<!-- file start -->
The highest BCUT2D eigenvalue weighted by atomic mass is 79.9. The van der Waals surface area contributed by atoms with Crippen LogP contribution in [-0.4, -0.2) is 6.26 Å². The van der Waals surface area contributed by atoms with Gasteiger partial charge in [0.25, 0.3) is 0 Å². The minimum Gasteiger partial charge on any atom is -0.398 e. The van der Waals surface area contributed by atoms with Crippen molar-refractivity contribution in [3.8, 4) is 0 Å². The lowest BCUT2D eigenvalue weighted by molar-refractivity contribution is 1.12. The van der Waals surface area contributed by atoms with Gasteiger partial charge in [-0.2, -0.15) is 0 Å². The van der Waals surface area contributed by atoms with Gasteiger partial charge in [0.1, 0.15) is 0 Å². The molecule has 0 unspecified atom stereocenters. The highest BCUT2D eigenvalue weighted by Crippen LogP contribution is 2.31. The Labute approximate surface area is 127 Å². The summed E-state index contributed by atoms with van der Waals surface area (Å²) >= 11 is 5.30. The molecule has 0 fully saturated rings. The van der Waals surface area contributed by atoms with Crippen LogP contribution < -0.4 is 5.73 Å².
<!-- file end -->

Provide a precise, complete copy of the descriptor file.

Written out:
The highest BCUT2D eigenvalue weighted by atomic mass is 79.9. The van der Waals surface area contributed by atoms with Crippen LogP contribution in [-0.4, -0.2) is 6.26 Å². The van der Waals surface area contributed by atoms with Gasteiger partial charge in [0.25, 0.3) is 0 Å². The minimum Gasteiger partial charge on any atom is -0.398 e. The van der Waals surface area contributed by atoms with Crippen molar-refractivity contribution in [3.8, 4) is 0 Å². The lowest BCUT2D eigenvalue weighted by molar-refractivity contribution is 1.12. The van der Waals surface area contributed by atoms with Gasteiger partial charge in [-0.2, -0.15) is 0 Å². The van der Waals surface area contributed by atoms with Gasteiger partial charge in [0.1, 0.15) is 0 Å². The molecule has 0 unspecified atom stereocenters. The highest BCUT2D eigenvalue weighted by Crippen LogP contribution is 2.31. The Labute approximate surface area is 127 Å². The summed E-state index contributed by atoms with van der Waals surface area (Å²) >= 11 is 5.30. The molecule has 0 fully saturated rings. The van der Waals surface area contributed by atoms with Crippen LogP contribution < -0.4 is 5.73 Å².